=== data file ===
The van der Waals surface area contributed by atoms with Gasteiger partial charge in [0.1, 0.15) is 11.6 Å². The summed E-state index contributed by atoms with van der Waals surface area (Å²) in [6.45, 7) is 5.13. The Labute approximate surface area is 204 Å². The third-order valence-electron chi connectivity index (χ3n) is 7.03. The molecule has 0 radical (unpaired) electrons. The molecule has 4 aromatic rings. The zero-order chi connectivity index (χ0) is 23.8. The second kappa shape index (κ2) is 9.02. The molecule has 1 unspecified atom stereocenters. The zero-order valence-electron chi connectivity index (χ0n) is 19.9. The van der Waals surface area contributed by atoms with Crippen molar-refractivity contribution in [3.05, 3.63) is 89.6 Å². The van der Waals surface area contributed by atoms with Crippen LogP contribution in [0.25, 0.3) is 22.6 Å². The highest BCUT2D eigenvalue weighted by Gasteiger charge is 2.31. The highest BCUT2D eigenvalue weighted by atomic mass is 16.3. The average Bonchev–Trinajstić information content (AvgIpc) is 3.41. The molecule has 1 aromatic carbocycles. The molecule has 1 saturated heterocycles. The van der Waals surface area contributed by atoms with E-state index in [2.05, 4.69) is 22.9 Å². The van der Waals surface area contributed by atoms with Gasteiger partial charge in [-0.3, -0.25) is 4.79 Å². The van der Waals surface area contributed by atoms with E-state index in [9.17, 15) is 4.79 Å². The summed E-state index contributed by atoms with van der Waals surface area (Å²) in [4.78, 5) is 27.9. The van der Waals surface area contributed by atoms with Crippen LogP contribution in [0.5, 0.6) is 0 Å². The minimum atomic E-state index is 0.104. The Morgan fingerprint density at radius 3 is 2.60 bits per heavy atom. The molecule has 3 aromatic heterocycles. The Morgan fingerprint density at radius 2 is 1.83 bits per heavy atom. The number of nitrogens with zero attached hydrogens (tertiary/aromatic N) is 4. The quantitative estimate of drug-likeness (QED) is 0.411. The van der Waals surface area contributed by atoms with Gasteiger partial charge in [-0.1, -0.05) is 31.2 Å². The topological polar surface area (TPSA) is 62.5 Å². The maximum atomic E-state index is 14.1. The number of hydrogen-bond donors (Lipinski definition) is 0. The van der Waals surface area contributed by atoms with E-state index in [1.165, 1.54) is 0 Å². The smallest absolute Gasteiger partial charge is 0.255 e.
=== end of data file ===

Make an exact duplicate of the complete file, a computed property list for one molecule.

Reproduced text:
The van der Waals surface area contributed by atoms with Gasteiger partial charge in [0.1, 0.15) is 11.6 Å². The summed E-state index contributed by atoms with van der Waals surface area (Å²) in [6.45, 7) is 5.13. The Labute approximate surface area is 204 Å². The third-order valence-electron chi connectivity index (χ3n) is 7.03. The molecule has 0 radical (unpaired) electrons. The molecule has 4 aromatic rings. The zero-order chi connectivity index (χ0) is 23.8. The second kappa shape index (κ2) is 9.02. The molecule has 1 unspecified atom stereocenters. The zero-order valence-electron chi connectivity index (χ0n) is 19.9. The van der Waals surface area contributed by atoms with Crippen molar-refractivity contribution in [3.05, 3.63) is 89.6 Å². The van der Waals surface area contributed by atoms with Crippen LogP contribution in [0.25, 0.3) is 22.6 Å². The highest BCUT2D eigenvalue weighted by Gasteiger charge is 2.31. The highest BCUT2D eigenvalue weighted by atomic mass is 16.3. The average Bonchev–Trinajstić information content (AvgIpc) is 3.41. The molecule has 1 aromatic carbocycles. The molecule has 1 saturated heterocycles. The van der Waals surface area contributed by atoms with E-state index in [2.05, 4.69) is 22.9 Å². The van der Waals surface area contributed by atoms with Gasteiger partial charge in [-0.3, -0.25) is 4.79 Å². The van der Waals surface area contributed by atoms with E-state index in [9.17, 15) is 4.79 Å². The summed E-state index contributed by atoms with van der Waals surface area (Å²) in [4.78, 5) is 27.9. The van der Waals surface area contributed by atoms with Crippen LogP contribution in [0.5, 0.6) is 0 Å². The minimum atomic E-state index is 0.104. The Morgan fingerprint density at radius 3 is 2.60 bits per heavy atom. The molecule has 3 aromatic heterocycles. The Morgan fingerprint density at radius 2 is 1.83 bits per heavy atom. The number of nitrogens with zero attached hydrogens (tertiary/aromatic N) is 4. The quantitative estimate of drug-likeness (QED) is 0.411. The van der Waals surface area contributed by atoms with Gasteiger partial charge in [-0.1, -0.05) is 31.2 Å². The topological polar surface area (TPSA) is 62.5 Å². The maximum atomic E-state index is 14.1. The number of hydrogen-bond donors (Lipinski definition) is 0. The van der Waals surface area contributed by atoms with E-state index in [1.165, 1.54) is 0 Å². The smallest absolute Gasteiger partial charge is 0.255 e.